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The integer a is greater than 1 and is not equal to the squ
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21 Jun 2017, 13:48

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Question Stats:

The integer a is greater than 1 and is not equal to the square of an integer. Which of the following answer choices could potentially be equal to the square of an integer?

Indicate all that apply.

❑ \(\sqrt{a}\)

❑ \(a^2\) \(- 1\)

❑ \(a^2\) \(+ 1\)

❑ \(a^2\) \(- a\)

❑ \(a^2\) \(- 2a + 1\)

❑ \(2a\)

Re: The integer a is greater than 1 and is not equal to the squ
[#permalink]
24 Sep 2020, 17:31

8

Carcass wrote:

The integer a is greater than 1 and is not equal to the square of an integer. Which of the following answer choices could potentially be equal to the square of an integer?

Indicate all that apply.

❑ \(\sqrt{a}\)

❑ \(a^2\) \(- 1\)

❑ \(a^2\) \(+ 1\)

❑ \(a^2\) \(- a\)

❑ \(a^2\) \(- 2a + 1\)

❑ \(2a\)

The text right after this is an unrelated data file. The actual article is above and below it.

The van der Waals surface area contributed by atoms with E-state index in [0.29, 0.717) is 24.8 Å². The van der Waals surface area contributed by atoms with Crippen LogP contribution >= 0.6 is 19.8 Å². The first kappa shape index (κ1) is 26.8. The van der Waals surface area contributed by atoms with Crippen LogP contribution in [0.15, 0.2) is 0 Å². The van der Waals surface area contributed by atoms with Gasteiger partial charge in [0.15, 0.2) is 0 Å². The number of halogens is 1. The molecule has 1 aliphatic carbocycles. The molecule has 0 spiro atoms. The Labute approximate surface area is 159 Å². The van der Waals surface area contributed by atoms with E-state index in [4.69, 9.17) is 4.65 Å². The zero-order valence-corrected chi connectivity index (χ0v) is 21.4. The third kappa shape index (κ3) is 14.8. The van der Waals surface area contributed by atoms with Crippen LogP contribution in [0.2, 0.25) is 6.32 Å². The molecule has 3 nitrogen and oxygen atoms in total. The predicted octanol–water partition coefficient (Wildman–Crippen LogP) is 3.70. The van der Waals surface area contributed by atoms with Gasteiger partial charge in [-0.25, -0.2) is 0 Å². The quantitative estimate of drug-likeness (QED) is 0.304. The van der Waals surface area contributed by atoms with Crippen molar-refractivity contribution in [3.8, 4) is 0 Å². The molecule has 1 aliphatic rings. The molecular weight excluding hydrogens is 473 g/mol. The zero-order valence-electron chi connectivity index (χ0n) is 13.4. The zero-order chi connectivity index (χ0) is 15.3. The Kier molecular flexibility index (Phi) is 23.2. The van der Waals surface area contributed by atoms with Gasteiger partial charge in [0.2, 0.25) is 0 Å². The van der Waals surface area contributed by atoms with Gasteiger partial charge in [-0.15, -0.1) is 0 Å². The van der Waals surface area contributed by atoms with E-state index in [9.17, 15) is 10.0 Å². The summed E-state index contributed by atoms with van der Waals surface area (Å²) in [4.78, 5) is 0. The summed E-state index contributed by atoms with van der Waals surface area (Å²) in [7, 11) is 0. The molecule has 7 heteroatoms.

Awesome question.

First we need to establish the numbers we can plug in for \(a\).

If a number \(x\) is not a square of an integer, then \(x ≠ y^2\), where \(y\) is any integer. So plug in integers for \(y\), and they can't be \(a\).

4,9,16,25,36..... can't be used.

The question is, if we plug in any other integers for \(a\), will they result in a square of an integer? (4,9,16,25,36....)

❑ \(\sqrt{a}\)

This is incorrect, since the only way this yields an integer is if \(a\) is a square of an integer, and we know it can't be.

____________

❑ \(a^2\) \(- 1\)

This is incorrect because no square of an integer exists that is one integer away on the number line from it, other than 1.

Think \(2^2 - 1 = 3\), or \(3^2 - 1 = 8\). We have our square already, and we're subtracting one away from it, so the result can't be a square.

If \(a = 1\), then it could be, since:

\(1^2 - 1 = 0\)

And 0 is a square of an integer ( \(\sqrt{0} = 0\) ). But we know that \(a ≠ 1\), so this choice must be incorrect.

____________

❑ \(a^2\) \(+ 1\)

This is incorrect for the same reason that the above is incorrect. This time, not even \(a = 1\) helps this one.

____________

❑ \(a^2\) \(- a\)

Again, using similar logic as above, this is incorrect. However 1 would work for this case:

\(1^2 - 1 = 0\)

____________

❑ \(a^2\) \(- 2a + 1\)

This one is correct. To see it, you have to factor it:

\((a-1)^2\)

Now we can let \(a = 5\), and we get 16, and 16 is a square of an integer.

____________

❑ \(2a\)

This one is also correct. Plug in 8 to get:

\(2(8) = 16\), and 16 is a square of an integer.

____________

So the answers are E and F

Re: The integer a is greater than 1 and is not equal to the squ
[#permalink]
12 Oct 2017, 02:04